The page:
ESPPs that are qualified under Section 423 (the majority of ESPPs offered in the United States ) must allow substantially all employees to participate on an equal basis. But does this really result in treatment of all employees that is fair and equitable? In many cases, it does not.
When everyone is treated equally, they all get the exact same thing. This is the right thing to do in some circumstances. But when providing assistance to people with differing levels of need, giving everyone the same thing leaves them in very unequal economic positions. Providing assistance that is specific to each person’s economic situation can produce a more equitable result.
Let’s take a close look at how these concepts relate to ESPPs, with illustrations .
This picture illustrates the concept of inequality. The boy on the left gets more apples because he just happens to be standing in the right place.
In this picture, both boys are given a ladder to help them access the apples. Both ladders are perfectly equal. This helps the boy on the left immensely, but the boy on the right still isn’t able to reach the apples. In fact, now that the boy on the left no longer needs to wait for the apples to fall, this well-intentioned strategy has increased the “apple gap” between the two boys.
One reason why so many of us are fans of ESPPs is that they treat everyone equally: under Section 423, substantially all employees must be permitted to participate, and all participants must receive equal rights and privileges. One group of employees can’t receive more favorable rights than any other employees.
All other types of equity awards are discretionary and are more commonly granted to higher paid employees; where public companies offer equity to hourly workers, this is most often done through an ESPP . Even when companies extend discretionary equity awards to lower ranking employees, these employees typically receive much smaller awards than higher paid employees. Qualified ESPPs are unique among equity awards in that they treat everyone equally.
You can see from the illustration however, that treating everyone equally doesn’t mean that everyone is treated equitably. Both boys have the same size ladder, but the boy on the right still can’t reach the apples.
The equal treatment required under Section 423 similarly results in inequity. The predominant means by which employees participate in ESPPs is through payroll contributions. Under Section 423, a plan is considered to satisfy the equal rights and privileges requirement if all employees are allowed to contribute the same percentage of uniformly defined compensation. This can put lower paid employees at a significant disadvantage. Let’s look at an example:
Right off the bat, it’s clear that the executive is going to be able to contribute more and buy more stock in the ESPP. The maximum that the hourly employee can contribute is only 1% of the executive’s regular wages. And this assumes that overtime and shift premiums can be contributed to the plan, which often isn’t the case. Around half of companies don’t allow employees to contribute overtime pay and close to two-thirds don’t allow contributions of shift premiums. Lower paid workers have less compensation to contribute to the plan and, oftentimes, a significant portion of their pay isn’t eligible.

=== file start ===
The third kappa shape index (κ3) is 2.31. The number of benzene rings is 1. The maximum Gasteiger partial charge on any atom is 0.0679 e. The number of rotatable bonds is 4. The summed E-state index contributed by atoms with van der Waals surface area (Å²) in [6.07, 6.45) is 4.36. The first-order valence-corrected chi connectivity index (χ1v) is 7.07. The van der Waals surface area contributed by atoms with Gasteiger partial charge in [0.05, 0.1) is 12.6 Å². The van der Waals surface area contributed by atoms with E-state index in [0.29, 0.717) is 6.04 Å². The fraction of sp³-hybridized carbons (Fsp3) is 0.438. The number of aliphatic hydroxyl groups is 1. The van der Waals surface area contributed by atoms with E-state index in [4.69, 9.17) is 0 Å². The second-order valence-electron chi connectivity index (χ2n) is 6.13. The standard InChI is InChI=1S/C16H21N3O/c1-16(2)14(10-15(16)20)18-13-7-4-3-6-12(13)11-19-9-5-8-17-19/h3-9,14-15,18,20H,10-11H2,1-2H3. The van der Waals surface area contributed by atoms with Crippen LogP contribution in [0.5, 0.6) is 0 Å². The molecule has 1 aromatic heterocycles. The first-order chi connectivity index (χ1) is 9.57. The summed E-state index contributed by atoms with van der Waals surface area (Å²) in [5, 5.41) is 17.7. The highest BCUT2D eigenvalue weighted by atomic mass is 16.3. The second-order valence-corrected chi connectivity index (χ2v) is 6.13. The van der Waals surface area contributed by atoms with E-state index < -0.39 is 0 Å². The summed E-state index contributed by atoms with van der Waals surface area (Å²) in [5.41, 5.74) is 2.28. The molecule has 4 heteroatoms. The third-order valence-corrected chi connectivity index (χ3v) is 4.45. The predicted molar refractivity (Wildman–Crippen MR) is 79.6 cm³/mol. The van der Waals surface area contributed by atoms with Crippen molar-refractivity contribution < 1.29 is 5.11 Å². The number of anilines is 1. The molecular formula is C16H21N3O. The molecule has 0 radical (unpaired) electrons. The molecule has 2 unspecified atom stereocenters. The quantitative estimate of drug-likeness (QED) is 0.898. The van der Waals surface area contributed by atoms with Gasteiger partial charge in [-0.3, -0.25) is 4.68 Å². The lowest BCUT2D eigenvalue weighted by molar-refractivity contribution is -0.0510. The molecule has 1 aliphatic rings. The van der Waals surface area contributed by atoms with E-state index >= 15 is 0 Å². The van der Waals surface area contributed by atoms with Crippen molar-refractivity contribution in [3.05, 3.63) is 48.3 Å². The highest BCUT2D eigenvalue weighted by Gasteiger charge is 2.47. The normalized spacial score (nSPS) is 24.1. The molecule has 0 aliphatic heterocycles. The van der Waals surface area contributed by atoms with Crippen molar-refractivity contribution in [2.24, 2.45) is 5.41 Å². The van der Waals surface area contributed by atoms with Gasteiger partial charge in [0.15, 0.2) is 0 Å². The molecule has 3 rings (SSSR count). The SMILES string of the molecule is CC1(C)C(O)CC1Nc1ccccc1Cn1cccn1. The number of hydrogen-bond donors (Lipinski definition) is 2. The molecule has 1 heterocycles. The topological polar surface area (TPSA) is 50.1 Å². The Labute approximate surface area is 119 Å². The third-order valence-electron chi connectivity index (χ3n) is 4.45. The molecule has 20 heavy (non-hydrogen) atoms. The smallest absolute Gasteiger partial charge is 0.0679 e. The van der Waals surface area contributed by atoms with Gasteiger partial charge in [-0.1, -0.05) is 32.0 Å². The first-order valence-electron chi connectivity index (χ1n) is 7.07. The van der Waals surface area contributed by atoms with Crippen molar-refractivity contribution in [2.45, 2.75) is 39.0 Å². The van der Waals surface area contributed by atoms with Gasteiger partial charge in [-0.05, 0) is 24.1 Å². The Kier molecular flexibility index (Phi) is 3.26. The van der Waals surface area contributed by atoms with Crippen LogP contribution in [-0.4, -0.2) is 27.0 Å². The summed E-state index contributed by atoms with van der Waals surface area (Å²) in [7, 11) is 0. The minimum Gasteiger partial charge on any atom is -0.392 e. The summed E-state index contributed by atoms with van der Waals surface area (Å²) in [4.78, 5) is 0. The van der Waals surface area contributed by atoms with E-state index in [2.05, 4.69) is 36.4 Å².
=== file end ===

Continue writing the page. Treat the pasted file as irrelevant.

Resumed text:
Employees typically have a host of amounts deducted from their pay: tax withholding, insurance premiums, retirement plan contributions, HSA/FSA contributions, etc. Some of these contributions are fixed amounts and most are capped, thus these deductions are likely to eat further into the wages of lower paid employees than the wages of those that are higher paid. This leaves lower paid employees with less net wages to cover day-to-day living expenses, pay down debt, build savings, or contribute to the ESPP.
The Washington Post reports that: “According to Nielsen data, the American Payroll Association, CareerBuilder and the National Endowment for Financial Education, somewhere between 50 percent and 78 percent of employees earn just enough money to pay their bills each month.” In addition, Bankrate reports that nearly three in ten adults have no emergency savings whatsoever and one in four have less than three months’ worth of living expenses saved.
All of which is to say that participating in an ESPP may be a stretch for many lower paid employees, who are often disproportionately women and people of color. With very little saved for a rainy day, the hourly employee in my example may simply not have the luxury of contributing to the ESPP at the level he/she would like or participating at all.
So how do you get to a more equitable ESPP? I have some thoughts on this, which I will share in next week’s blog entry. Stay tuned!
 According to the 2020 NASPP/Deloitte Consulting Domestic Stock Plan Administration Survey, nearly 80% of companies that offer an ESPP have a Section 423-qualified plan.
 Illustrations courtesy of Tony Ruth, as featured in the 2020 CX Report. A Google search reveals numerous illustrations that explain the above concepts but I like these because: 1) Shel Silverstein was one of my favorite authors when I was a kid—his books, including The Giving Tree, still sit on my bookshelf; and 2) Mr. Ruth was generous enough to make the illustrations available for anyone to use as they see fit.
 Just over half of respondents to the 2020 NASPP/Deloitte Consulting Domestic Stock Plan Administration Survey offer an ESPP, which is typically available to all employees including hourly workers (40% offer a Section 423 qualified ESPP, for which this employee eligibility is mandated). According to the 2019 NASPP/Deloitte Consulting Domestic Stock Plan Design Survey, only 19% of respondents grant restricted stock/units to hourly workers, only 6% grant stock options to hourly workers, and only 3% grant performance awards at this employee level.
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